1. Rationalization
      2. Industrialization
      3. Bureaucratization
      4. Urbanization
      5. Secularization

      Dimensions of Secularization:

      • Cognitive
      • Institutional
      • Behavioral

      Initially, secularization theory viewed modernization as severely impacting the totally of human culture. Many contemporary scholars believe that secularization is best understood not as a single phenomenon but, rather, as a process that impacts:

      • the cognitive organization of information,
      • institutional arrangements, and
      • human behavior.

        Further, these processes my not move in concert.

      In sociological language, these three processes may be broken down as follows:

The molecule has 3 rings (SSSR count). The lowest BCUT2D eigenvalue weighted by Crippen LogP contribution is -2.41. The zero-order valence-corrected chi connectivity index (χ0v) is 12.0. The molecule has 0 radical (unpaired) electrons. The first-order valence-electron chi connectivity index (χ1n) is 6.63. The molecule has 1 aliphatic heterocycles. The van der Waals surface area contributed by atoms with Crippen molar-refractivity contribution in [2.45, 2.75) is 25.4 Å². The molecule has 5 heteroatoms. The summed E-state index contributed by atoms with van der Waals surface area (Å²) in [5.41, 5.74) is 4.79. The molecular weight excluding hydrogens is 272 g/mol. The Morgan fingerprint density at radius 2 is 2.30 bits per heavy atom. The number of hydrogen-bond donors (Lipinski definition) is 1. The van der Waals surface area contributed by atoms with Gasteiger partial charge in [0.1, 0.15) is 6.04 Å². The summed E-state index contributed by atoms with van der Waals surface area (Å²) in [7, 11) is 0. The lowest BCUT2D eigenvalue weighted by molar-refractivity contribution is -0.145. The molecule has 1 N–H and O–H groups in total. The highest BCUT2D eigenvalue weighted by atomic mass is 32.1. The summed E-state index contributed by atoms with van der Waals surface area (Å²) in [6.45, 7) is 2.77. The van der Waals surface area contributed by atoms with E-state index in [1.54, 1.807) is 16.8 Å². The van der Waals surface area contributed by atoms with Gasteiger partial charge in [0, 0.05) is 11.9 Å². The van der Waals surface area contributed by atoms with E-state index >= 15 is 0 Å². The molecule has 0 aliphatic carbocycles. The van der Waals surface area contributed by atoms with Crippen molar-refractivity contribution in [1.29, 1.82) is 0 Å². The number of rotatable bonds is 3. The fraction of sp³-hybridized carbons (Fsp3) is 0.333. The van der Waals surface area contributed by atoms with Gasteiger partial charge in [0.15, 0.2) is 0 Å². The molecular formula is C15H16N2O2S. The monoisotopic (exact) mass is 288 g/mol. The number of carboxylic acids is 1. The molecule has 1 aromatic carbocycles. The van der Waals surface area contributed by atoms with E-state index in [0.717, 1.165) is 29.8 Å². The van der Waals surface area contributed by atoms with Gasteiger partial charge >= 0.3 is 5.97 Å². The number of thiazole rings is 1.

the cognitive dimension of secularization refers to: rationalization;

      the institutional to differentiation, and

      the behavioral to privatization

        Cognitive

          Rationalization:...decline of supernational frames of reference in favor of techno-rational explanations

        Institutional

          Differentiation: ...a process by which autonomous seculaar institutions arise and take over many of the functions originally performed by religion

        Behavioral

          Privatization:...the locus of any ongoing religious activity gradually shifts from the public sphere to an increasingly circumstcrbed private realm.


    Part III

    Empirical Evidence